Film: Lee Daniels’ The Butler (2013)
Cast includes: Forest Whitaker (The Last King of Scotland), David Banner (Street Kings), Mariah Carey (You Don’t Mess with the Zohan), Alex Pettyfer (I Am Number Four), Vanessa Redgrave (Unfinished Song), Oprah Winfrey (Beloved), David Oyelowo (The Paperboy), Terrence Howard (Crash), Cuba Gooding Jr. (Jerry Maguire), Larry Kravitz (Precious), Robin Williams (One Hour Photo), John Cusack (High Fidelity), James Marsden (X-Men), Live Schreiber (Defiance), Alan Rickman (Harry Potter and the Deathly Hallows: Part 2), Jane Fonda (Mother-in-Law)
Writer: Danny Strong (Seabiscuit), Wil Haygood (original article)
Director: Lee Daniels (Precious, The Paperboy)
Genre: Drama | History (132 minutes)
1926, Macon Georgia… “The only thing I ever knew was cotton. It was hard work, but I got to spend all day working with my dad.” That ends suddenly when Thomas up and shoots Cecil’s dad dead. It’s hard to tell what Miss Annabeth is thinking, but after telling the men, “dig a hole for his pa,” she tells young Cecil, “I’m gonna have you in the house now. I’ll teach you how to be a house nigger.” “Quiet” is the watchword. “I don’t want to hear you breathe,” says Miss Annabeth… and Cecil learns well. “Bout time you go ahead on your own.” Miss Annabeth can’t protect Cecil forever. Heading up north, Cecil finds “no job, no food and no place to sleep. Any white man can kill any of us. The law isn’t on our side.” The day Cecil steals food from a hotel, the angels must have been on Cecil’s side because it’s the butler… not the owner… who discovers him. He is planning to send Cecil on his way because he has an important dinner to prepare for. “If you’re looking for help, I know how to serve,” says young Cecil.
By 1957, Cecil is working at the Hotel Excelsior. At this point, he has mastered another art… the art of anticipation. He knows what guests are going to need before they know themselves. Unbeknownst to Cecil, one of the hotel’s guests is Mr. Warner, the man in charge of operations at the White House. No one is more surprised than Cecil when the call comes from the White House… except head butler, Mr. Fallows, who wanted to hire his own man… until he sees the qualities Mr. Warner had seen… “You have a distinct advantage, when it comes to being a house nigger.” [High praise, indeed.] During Cecil Gaines’s long tenure at the White House, he serves many Presidents. Dignity, discretion and dedication are requirements of the job, and Cecil has all that under control. Meanwhile, at the Gaines’s house, the struggles for equality are no different from those of any middle-class black family, and Cecil feels he has nothing under control on that front.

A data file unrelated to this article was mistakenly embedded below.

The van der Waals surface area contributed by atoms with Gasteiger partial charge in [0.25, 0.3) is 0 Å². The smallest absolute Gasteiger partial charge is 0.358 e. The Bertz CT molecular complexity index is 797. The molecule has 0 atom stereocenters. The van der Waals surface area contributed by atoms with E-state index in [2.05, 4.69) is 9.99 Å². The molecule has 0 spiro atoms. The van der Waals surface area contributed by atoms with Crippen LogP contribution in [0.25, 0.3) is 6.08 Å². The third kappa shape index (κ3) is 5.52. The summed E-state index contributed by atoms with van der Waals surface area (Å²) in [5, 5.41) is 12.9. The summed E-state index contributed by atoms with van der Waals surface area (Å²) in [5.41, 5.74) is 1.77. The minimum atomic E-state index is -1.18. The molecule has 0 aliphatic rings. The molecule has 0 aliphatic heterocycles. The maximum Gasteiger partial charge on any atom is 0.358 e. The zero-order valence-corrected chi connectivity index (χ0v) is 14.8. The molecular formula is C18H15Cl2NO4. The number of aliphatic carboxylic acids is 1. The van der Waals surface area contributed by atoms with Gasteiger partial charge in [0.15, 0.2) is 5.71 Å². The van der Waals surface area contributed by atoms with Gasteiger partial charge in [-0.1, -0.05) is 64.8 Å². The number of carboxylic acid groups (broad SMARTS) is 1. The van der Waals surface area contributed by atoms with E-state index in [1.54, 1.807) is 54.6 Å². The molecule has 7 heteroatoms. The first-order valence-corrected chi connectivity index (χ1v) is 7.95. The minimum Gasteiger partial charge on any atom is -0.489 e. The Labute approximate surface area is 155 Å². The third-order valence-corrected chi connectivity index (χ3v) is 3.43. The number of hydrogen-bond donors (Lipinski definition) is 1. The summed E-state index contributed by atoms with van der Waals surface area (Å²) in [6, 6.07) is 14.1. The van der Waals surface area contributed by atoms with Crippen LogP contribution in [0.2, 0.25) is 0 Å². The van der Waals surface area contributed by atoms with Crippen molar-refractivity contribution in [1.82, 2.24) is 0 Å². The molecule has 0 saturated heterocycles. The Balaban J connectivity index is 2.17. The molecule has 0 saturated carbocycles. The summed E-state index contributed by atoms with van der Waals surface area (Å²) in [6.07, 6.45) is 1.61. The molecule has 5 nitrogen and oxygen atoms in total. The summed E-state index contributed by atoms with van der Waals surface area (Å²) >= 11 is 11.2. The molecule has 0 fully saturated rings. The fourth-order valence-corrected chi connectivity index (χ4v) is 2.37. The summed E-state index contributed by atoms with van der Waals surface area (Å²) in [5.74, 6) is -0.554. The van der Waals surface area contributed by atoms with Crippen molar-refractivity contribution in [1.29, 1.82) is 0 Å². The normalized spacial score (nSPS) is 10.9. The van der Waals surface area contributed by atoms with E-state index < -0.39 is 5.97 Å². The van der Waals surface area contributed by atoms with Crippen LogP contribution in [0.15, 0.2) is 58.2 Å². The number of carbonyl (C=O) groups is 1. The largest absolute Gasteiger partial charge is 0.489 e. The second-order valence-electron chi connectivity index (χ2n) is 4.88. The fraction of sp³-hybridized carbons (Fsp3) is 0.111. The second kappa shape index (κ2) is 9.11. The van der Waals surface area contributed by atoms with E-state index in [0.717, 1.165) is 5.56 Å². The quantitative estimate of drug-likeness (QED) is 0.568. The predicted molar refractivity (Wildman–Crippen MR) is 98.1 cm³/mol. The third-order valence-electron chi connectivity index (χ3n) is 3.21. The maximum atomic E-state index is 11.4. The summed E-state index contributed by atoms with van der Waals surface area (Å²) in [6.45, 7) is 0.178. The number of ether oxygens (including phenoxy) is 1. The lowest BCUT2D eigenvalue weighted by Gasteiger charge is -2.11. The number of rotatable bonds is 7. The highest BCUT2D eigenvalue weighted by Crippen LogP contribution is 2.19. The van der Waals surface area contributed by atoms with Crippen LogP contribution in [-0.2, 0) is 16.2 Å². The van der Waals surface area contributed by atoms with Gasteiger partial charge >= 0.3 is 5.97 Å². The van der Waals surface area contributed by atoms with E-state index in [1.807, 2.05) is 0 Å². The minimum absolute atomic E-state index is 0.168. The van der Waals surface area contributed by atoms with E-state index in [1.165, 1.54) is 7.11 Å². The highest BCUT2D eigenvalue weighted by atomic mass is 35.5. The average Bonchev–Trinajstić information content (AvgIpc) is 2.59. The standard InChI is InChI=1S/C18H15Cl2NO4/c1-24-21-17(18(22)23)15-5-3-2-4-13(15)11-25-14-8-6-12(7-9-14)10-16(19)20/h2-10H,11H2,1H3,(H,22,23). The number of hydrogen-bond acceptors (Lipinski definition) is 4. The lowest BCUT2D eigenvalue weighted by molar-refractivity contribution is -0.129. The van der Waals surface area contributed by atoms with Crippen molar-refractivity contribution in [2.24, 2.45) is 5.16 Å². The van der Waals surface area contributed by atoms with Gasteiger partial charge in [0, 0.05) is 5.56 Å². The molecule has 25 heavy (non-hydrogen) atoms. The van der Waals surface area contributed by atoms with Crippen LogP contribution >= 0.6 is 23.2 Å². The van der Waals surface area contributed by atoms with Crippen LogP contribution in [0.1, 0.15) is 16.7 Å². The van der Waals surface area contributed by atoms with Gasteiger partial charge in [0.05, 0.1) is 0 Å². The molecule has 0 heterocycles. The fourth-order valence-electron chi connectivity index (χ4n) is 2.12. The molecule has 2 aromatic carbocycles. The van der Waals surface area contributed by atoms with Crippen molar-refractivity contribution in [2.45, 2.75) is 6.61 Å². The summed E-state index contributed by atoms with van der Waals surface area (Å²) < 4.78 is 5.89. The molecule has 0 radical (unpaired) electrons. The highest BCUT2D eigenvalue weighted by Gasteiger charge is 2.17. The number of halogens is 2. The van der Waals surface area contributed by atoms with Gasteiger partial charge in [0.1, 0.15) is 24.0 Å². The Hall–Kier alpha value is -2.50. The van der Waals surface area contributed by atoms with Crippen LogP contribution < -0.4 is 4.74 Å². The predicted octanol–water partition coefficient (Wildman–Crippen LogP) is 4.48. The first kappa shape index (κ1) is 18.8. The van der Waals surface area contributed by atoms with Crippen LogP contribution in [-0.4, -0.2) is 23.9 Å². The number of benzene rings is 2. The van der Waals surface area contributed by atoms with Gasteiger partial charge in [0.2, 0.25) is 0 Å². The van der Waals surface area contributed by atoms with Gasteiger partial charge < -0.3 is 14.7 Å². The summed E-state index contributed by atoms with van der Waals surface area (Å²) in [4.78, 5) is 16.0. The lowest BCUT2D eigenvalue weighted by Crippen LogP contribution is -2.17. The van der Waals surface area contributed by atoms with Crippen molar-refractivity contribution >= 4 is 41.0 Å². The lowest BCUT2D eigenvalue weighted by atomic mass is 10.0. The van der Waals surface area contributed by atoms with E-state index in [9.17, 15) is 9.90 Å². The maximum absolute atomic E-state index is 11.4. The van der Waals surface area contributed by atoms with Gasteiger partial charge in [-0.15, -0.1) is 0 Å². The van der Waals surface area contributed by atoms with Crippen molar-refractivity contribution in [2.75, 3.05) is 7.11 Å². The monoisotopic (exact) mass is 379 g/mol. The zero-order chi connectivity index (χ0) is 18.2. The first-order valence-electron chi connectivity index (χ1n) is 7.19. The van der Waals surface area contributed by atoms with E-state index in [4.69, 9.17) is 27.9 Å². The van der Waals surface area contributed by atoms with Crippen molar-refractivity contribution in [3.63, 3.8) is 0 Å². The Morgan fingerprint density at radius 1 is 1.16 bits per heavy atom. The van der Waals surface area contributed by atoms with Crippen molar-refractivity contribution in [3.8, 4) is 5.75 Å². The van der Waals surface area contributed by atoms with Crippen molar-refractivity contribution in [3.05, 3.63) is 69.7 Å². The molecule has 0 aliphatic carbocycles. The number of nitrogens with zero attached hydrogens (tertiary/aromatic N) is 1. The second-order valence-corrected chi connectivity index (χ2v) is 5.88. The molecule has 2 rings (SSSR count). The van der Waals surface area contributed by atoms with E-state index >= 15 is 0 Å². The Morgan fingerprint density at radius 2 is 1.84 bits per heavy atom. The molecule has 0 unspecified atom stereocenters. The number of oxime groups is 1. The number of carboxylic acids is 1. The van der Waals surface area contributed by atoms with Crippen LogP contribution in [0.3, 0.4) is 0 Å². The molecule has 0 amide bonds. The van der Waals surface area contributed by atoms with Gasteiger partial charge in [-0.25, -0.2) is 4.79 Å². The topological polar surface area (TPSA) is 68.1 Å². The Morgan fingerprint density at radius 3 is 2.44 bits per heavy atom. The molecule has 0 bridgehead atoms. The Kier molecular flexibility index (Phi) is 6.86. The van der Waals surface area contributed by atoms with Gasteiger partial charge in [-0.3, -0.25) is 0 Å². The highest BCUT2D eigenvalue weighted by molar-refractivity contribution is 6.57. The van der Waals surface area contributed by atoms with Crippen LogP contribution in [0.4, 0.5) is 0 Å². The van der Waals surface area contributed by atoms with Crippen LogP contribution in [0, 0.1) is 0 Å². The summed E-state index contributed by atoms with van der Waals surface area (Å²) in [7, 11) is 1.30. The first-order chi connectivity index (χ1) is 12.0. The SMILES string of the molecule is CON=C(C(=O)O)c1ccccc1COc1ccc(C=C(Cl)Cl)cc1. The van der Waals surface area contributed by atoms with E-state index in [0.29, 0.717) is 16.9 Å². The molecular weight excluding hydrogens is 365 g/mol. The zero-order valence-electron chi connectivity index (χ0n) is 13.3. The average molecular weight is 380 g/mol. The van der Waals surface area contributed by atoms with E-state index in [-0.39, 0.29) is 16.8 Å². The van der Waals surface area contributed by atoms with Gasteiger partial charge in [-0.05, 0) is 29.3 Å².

Lee Daniel’s The Butler is an epic story, inspired by a Washington Post article by Wil Haygood about White House butler, Eugene Allen. The movie script takes the experiences of several White House butlers and combines them into a single narrative. Of course, telling an epic story in 2 hours requires moving from issue to issue, without much time for drilling down. It’s a bit of a departure for director, Lee Daniels, who is better known for grittier, darker dramas, such as Precious and The Paperboy. Butler has strong audience appeal because it’s a story that deserves to be told, and indeed, there are many strong moments and excellent performances. If you’re well versed on the history and you’ve seen the trailer, the film won’t tell you very much you couldn’t already figure out. But that doesn’t diminish the fact that it’s an astonishing sweep of history… for the butler, his family and for our nation’s history. The movie takes us from the Coolidge era to the Obama era and gives us a unique perspective as history unfolds. Despite the code he is required to live by… “You hear nothing. You see nothing. You only serve…” Cecil sees quite a bit, and in his own quiet way, plays quite a role.
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Through tumultuous times, butler Cecil Gaines serves eight different Presidents with unwavering dignity and commitment to duty
Rated: PG-13 (Violence)
Audience: Young Adults and Grown-ups
Distribution: Mainstream wide release
Tempo: Cruises comfortably
Visual Style: High-end production
Primary Driver: View of history
Language: True to life
Social Significance: Thought provoking